Quotation by Shakespeare

Wooing, wedding, and repenting, is as a Scotch jig, a measure, and a cinquepace; the first suit is hot and hasty, like a Scotch jig, and full as fantastical; the wedding, mannerly-modest, as a measure, full of state and ancientry; and then comes repentance and, with his bad legs, falls into the cinquepace faster and faster, till he sink into his grave.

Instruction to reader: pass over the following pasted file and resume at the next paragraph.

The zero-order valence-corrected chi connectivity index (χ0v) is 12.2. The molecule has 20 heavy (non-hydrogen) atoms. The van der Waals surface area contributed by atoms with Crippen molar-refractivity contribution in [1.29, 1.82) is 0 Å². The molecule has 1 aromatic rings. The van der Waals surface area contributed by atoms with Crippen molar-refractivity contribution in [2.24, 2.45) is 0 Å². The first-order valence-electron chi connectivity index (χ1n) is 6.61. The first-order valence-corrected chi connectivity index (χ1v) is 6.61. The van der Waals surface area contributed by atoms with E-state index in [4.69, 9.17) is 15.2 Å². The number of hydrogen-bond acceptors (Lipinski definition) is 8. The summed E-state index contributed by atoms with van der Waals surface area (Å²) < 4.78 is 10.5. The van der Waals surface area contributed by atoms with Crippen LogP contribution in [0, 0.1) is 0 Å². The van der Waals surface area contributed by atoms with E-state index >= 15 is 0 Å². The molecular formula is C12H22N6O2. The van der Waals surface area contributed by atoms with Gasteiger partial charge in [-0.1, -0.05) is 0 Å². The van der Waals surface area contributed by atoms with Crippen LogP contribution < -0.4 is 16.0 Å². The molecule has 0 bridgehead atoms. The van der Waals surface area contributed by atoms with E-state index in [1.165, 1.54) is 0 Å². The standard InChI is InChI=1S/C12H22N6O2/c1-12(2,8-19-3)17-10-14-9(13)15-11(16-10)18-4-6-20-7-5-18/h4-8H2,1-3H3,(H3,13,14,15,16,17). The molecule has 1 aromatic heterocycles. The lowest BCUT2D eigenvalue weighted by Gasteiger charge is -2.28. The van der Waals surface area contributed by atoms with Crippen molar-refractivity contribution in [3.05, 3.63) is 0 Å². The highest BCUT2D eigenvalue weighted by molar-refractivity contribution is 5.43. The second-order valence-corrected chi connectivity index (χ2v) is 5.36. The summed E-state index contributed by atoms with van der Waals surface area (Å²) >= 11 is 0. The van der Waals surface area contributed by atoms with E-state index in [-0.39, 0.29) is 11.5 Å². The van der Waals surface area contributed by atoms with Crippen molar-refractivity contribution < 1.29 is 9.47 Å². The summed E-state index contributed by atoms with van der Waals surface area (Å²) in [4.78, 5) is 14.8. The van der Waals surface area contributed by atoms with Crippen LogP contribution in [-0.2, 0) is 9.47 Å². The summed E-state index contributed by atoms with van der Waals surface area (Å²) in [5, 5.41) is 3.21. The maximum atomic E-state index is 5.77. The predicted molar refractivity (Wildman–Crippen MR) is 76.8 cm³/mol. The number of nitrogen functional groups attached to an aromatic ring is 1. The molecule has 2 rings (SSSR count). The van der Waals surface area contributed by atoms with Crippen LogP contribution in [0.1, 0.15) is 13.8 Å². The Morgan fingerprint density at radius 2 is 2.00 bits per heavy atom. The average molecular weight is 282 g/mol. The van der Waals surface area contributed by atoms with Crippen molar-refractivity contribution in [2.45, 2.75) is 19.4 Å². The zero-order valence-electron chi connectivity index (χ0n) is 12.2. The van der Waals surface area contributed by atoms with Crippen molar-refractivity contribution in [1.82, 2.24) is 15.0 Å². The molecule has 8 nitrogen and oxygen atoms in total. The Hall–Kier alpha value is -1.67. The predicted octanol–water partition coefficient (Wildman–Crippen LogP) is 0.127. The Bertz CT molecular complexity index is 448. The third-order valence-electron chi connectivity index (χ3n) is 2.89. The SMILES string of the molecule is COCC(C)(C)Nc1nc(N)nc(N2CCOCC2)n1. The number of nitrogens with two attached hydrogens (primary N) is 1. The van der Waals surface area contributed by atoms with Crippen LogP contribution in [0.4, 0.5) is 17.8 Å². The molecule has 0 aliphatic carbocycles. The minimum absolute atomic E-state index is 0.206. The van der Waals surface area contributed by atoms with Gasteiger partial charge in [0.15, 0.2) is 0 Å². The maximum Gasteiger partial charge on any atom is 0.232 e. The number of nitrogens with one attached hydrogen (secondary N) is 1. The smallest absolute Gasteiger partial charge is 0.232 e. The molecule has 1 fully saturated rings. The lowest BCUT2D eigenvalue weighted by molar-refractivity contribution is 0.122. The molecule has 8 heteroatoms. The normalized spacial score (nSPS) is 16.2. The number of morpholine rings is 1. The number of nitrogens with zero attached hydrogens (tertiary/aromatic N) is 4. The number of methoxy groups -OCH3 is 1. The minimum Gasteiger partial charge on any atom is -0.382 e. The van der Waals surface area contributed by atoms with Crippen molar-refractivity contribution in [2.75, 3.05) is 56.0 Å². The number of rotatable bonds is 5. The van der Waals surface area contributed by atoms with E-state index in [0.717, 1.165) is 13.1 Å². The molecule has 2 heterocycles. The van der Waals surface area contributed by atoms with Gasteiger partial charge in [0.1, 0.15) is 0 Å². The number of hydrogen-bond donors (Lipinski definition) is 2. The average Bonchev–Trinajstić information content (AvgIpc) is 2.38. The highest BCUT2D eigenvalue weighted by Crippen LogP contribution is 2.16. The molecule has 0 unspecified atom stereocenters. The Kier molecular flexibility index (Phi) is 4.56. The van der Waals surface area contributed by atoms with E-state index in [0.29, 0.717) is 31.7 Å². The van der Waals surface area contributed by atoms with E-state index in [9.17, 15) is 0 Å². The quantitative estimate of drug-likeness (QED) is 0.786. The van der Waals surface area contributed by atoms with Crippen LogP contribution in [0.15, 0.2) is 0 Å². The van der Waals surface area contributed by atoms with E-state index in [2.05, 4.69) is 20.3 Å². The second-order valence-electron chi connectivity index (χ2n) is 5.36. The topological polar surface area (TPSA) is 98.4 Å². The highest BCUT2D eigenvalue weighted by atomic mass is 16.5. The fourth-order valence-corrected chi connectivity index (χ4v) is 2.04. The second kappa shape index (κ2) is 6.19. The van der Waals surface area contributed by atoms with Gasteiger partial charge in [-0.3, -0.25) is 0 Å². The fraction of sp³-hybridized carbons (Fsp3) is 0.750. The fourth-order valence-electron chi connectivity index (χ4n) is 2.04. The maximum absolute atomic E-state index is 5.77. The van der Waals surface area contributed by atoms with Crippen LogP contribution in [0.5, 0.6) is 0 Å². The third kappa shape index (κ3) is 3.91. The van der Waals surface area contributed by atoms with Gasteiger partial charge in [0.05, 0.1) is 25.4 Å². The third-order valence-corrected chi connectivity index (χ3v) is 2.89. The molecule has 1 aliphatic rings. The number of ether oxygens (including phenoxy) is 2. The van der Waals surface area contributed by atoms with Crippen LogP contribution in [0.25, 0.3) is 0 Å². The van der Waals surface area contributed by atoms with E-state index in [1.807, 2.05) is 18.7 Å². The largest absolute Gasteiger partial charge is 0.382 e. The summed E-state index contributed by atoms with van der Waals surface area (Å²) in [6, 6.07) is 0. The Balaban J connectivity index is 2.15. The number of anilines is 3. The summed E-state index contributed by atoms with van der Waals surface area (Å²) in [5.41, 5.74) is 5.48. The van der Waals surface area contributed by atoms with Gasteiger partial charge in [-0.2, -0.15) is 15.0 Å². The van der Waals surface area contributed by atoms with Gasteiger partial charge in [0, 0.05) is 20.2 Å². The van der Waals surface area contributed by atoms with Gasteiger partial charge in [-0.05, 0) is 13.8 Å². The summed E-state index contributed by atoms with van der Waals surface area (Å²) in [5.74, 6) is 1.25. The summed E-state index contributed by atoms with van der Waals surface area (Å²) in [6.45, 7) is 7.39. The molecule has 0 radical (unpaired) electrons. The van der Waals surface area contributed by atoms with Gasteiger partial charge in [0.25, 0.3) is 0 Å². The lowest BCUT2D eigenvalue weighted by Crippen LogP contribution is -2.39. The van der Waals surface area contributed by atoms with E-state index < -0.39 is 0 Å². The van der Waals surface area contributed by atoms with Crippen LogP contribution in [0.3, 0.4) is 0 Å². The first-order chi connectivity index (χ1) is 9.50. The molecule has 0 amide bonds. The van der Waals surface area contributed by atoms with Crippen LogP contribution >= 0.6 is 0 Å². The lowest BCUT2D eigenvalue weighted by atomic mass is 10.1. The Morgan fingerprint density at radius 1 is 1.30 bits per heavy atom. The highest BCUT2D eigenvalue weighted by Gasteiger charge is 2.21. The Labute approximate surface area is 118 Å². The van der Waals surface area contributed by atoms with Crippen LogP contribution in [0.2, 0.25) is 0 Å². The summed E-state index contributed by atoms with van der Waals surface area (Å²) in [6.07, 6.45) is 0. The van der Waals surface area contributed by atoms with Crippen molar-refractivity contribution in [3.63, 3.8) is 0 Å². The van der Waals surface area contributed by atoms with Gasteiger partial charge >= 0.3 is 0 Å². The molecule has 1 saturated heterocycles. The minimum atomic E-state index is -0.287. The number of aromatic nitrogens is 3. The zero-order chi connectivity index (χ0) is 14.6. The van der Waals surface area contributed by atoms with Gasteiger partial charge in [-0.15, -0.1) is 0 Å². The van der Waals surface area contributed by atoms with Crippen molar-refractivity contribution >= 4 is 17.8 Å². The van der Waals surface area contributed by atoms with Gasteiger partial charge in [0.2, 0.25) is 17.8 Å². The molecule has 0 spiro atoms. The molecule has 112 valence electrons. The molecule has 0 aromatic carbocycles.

William Shakespeare (1564–1616), British dramatist, poet. Beatrice, in Much Ado About Nothing, act 2, sc. 1, l. 73-80.

Her cynical view of marriage; "state and ancientry" means stateliness and old-fashioned formality; a "cinquepace" was a lively dance (French "cinq pas" means five paces), with a pun on "sink."
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